March 12 – 16, 2012 is National Flood Safety Awareness Week

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TALLAHASSEE – – Florida Division of Emergency Management officials are inviting residents and visitors to take note the week of March 12 – 16, 2012 of National Flood Safety Awareness Week. During this week, the National Flood Insurance Program (NFIP) and the National Oceanic and Atmospheric Association (NOAA), are partnering to raise awareness regarding the many ways floods can occur, the hazards associated with floods, and what Floridians can do to protect life and property.

“Whether from storm surge or excessive rainfall, flooding can be experienced at any time of year, in any area of the Sunshine State,” said Bryan W. Koon, Director of the Florida Division of Emergency Management. “I encourage all Floridians to take time during this important week to learn how to determine their home’s flood risk, stay safe during flood events, and to review and update family disaster plans.”

Facts on flooding in Florida:

Flooding is one of Florida’s most frequent hazards.
All three types of floods can occur in Florida:
Areal floods are the most common type of flood and can cause considerable damage in urban areas. Areal floods occur due to prolonged rainfall over several days, intense rainfall over a short period of time, or when a river or stream overflows, flooding the surrounding area.
Flash floods occur within six hours of a rain event, or following a sudden release of water held by a dam or levee.
River flooding can be forecasted but still can cause extensive damage.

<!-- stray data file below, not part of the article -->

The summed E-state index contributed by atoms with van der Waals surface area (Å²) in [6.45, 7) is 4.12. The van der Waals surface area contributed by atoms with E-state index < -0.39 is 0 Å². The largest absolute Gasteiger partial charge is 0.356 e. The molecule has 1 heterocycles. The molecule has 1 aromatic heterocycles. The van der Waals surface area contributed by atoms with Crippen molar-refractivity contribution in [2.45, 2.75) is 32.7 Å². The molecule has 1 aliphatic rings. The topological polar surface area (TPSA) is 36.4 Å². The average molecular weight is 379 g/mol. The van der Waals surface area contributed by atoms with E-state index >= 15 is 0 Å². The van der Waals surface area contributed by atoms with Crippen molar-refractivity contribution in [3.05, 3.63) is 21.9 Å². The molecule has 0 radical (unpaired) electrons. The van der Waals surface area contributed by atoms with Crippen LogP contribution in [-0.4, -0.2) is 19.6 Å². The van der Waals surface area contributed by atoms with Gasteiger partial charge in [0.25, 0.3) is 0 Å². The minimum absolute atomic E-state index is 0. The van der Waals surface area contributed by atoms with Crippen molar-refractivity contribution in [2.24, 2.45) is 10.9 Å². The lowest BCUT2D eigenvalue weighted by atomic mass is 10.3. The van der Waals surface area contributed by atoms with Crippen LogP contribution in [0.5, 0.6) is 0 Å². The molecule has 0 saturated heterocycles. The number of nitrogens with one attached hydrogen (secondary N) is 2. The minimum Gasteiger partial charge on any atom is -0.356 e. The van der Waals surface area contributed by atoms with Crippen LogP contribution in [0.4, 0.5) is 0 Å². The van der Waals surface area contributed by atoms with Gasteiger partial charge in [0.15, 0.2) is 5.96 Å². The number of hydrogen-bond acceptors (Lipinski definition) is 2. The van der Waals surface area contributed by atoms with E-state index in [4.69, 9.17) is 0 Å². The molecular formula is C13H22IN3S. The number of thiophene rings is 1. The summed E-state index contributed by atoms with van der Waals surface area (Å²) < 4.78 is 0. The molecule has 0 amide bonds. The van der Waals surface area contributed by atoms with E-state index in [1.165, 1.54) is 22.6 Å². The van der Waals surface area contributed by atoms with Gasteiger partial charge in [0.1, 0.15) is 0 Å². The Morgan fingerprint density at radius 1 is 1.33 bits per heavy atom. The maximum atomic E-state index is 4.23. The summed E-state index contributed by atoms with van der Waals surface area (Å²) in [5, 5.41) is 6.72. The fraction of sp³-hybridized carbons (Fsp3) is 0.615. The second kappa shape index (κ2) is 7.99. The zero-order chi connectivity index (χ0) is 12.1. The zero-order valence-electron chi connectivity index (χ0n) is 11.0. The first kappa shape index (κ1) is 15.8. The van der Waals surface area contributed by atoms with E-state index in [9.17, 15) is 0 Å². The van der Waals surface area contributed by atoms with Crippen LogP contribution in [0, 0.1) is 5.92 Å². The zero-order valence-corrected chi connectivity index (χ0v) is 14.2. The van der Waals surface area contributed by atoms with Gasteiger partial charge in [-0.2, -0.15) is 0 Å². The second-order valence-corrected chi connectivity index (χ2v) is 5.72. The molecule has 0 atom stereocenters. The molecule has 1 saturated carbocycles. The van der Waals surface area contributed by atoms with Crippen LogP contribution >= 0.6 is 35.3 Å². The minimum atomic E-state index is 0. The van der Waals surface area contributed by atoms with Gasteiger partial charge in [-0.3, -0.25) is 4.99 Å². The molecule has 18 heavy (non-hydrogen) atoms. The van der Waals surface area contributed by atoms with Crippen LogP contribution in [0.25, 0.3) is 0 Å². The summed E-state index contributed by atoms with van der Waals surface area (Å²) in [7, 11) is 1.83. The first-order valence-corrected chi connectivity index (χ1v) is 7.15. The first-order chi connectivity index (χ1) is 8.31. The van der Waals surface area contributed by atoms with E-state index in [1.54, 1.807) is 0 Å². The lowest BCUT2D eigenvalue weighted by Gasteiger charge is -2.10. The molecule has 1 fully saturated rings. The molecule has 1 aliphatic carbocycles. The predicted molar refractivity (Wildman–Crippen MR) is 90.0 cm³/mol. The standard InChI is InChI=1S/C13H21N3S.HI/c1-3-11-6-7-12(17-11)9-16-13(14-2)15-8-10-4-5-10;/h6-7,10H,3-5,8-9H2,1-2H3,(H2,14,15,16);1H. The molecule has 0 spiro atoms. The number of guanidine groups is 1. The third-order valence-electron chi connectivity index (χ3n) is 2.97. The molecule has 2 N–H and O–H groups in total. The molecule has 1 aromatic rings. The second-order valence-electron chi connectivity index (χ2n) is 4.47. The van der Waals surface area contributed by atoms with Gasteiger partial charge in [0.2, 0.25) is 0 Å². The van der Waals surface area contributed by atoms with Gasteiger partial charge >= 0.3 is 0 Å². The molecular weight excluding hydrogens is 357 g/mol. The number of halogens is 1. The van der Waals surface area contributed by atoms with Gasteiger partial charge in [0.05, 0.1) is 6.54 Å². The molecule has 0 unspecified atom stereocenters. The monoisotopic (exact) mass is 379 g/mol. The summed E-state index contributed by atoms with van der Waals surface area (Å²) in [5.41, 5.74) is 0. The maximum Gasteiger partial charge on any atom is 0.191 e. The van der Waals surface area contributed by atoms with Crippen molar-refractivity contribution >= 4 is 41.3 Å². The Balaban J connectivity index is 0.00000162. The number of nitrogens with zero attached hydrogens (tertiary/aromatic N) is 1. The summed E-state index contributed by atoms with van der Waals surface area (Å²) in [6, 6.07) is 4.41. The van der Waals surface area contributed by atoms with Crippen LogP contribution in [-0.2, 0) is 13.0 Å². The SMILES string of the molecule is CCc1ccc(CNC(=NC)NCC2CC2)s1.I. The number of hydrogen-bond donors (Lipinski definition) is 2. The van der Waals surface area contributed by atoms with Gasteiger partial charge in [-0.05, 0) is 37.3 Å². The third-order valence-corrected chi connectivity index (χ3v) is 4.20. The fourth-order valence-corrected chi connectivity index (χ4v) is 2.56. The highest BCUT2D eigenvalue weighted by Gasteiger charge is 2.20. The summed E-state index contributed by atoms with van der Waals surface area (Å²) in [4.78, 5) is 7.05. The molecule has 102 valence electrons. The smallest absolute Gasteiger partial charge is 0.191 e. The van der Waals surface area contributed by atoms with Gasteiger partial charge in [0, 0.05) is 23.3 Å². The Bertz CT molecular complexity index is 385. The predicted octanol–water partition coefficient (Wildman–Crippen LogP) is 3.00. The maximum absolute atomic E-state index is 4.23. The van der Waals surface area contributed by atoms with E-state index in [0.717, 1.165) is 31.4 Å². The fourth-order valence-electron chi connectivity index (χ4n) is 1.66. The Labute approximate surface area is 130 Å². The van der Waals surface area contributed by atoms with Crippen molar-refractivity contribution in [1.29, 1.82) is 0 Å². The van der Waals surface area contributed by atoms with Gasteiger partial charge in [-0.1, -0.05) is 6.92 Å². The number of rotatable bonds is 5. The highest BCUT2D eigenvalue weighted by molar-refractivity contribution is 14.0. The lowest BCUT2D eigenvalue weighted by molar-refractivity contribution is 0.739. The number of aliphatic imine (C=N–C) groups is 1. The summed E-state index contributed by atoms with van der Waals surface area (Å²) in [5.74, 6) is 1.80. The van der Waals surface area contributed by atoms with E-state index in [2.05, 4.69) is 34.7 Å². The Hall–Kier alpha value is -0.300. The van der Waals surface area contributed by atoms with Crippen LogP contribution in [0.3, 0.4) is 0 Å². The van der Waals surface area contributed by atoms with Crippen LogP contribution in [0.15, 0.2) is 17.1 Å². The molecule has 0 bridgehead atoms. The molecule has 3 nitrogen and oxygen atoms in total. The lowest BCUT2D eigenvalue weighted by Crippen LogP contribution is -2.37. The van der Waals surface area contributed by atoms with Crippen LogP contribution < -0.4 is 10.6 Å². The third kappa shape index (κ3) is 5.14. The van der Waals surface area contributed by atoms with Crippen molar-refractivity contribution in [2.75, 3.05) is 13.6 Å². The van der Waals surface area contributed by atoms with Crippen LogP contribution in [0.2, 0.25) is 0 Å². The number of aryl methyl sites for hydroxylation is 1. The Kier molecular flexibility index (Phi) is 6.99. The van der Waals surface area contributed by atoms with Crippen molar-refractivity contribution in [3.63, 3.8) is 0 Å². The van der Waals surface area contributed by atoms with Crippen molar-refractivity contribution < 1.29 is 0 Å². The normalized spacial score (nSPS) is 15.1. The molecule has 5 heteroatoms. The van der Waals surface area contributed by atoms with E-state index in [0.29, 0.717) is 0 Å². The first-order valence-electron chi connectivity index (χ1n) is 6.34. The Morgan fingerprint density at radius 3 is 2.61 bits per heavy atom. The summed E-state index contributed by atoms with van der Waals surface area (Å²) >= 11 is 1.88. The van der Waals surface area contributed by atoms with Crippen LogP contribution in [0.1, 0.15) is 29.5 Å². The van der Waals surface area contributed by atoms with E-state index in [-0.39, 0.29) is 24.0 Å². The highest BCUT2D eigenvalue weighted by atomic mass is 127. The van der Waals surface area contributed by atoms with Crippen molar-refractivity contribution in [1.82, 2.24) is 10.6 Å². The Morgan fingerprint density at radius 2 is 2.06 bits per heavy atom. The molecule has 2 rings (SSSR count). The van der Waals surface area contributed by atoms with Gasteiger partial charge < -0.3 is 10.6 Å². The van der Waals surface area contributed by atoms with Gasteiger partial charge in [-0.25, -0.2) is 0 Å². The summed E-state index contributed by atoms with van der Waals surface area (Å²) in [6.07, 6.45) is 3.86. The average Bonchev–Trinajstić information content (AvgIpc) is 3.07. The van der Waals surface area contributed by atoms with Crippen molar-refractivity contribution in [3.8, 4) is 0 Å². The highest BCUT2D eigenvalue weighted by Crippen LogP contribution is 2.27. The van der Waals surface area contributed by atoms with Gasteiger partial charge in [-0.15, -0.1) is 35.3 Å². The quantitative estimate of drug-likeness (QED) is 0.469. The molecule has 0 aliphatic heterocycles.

To avoid getting caught in a flood, follow these safety rules:

Having a NOAA All-Hazards Weather Radio in the home or office is one of the best ways to receive warnings from the National Weather Service. In the event of severe weather, monitoring a NOAA All-Hazards Weather Radio or a trusted local news outlet provides a vital source for updates on local weather.
If flooding occurs, get to higher ground. Get out of areas subject to flooding, including dips, low spots, canals, ditches, etc.
Avoid areas already flooded, especially if the water is flowing fast. Do not attempt to cross flowing streams.
Road beds may be washed out under flood waters, and just one foot of fast-moving flood water can move most cars off the road. NEVER drive through flooded roadways.
Do not camp or park your vehicle along streams and washes, particularly during threatening conditions.
Be especially cautious at night when it is harder to recognize potential flood dangers.

One of the most important things you can do to protect your home and family before a flood is to have a family or business emergency plan and to purchase a federal flood insurance policy. For more information on the Week, tips on protecting your home, and how to purchase flood insurance, please visit

For more information on the Florida Division of Emergency Management and to GET A PLAN!, please visit: Follow us on Twitter at or on Facebook at


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